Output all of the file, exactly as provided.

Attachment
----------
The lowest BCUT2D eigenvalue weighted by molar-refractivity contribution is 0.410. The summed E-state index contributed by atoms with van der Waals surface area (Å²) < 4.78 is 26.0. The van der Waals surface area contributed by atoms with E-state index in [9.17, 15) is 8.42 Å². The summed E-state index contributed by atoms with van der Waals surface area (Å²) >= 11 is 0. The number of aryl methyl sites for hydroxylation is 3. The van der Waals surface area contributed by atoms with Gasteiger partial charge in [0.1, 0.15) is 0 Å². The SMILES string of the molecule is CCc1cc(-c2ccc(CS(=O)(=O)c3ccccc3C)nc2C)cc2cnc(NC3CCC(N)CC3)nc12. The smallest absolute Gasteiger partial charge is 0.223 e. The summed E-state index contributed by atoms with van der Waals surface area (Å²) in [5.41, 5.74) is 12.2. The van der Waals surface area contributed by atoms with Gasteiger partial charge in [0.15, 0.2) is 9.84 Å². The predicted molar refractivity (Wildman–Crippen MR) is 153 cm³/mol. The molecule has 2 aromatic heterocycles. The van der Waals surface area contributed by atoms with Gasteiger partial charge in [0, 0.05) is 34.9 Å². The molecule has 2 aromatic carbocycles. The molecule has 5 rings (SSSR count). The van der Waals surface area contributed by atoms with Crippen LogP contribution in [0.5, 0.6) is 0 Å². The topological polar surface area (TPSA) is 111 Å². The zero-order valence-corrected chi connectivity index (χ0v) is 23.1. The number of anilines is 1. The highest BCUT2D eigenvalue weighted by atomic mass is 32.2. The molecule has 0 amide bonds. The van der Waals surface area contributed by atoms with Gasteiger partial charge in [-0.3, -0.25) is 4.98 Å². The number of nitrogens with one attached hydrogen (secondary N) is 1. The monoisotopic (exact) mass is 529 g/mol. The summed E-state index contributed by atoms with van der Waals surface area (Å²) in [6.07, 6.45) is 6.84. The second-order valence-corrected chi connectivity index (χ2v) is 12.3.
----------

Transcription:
The lowest BCUT2D eigenvalue weighted by molar-refractivity contribution is 0.410. The summed E-state index contributed by atoms with van der Waals surface area (Å²) < 4.78 is 26.0. The van der Waals surface area contributed by atoms with E-state index in [9.17, 15) is 8.42 Å². The summed E-state index contributed by atoms with van der Waals surface area (Å²) >= 11 is 0. The number of aryl methyl sites for hydroxylation is 3. The van der Waals surface area contributed by atoms with Gasteiger partial charge in [0.1, 0.15) is 0 Å². The SMILES string of the molecule is CCc1cc(-c2ccc(CS(=O)(=O)c3ccccc3C)nc2C)cc2cnc(NC3CCC(N)CC3)nc12. The smallest absolute Gasteiger partial charge is 0.223 e. The summed E-state index contributed by atoms with van der Waals surface area (Å²) in [5.41, 5.74) is 12.2. The van der Waals surface area contributed by atoms with Gasteiger partial charge in [0.15, 0.2) is 9.84 Å². The predicted molar refractivity (Wildman–Crippen MR) is 153 cm³/mol. The molecule has 2 aromatic heterocycles. The van der Waals surface area contributed by atoms with Gasteiger partial charge in [0, 0.05) is 34.9 Å². The molecule has 2 aromatic carbocycles. The molecule has 5 rings (SSSR count). The van der Waals surface area contributed by atoms with Crippen LogP contribution in [0.5, 0.6) is 0 Å². The topological polar surface area (TPSA) is 111 Å². The zero-order valence-corrected chi connectivity index (χ0v) is 23.1. The number of anilines is 1. The highest BCUT2D eigenvalue weighted by atomic mass is 32.2. The molecule has 0 amide bonds. The van der Waals surface area contributed by atoms with Gasteiger partial charge in [-0.3, -0.25) is 4.98 Å². The number of nitrogens with one attached hydrogen (secondary N) is 1. The monoisotopic (exact) mass is 529 g/mol. The summed E-state index contributed by atoms with van der Waals surface area (Å²) in [6.07, 6.45) is 6.84. The second-order valence-corrected chi connectivity index (χ2v) is 12.3.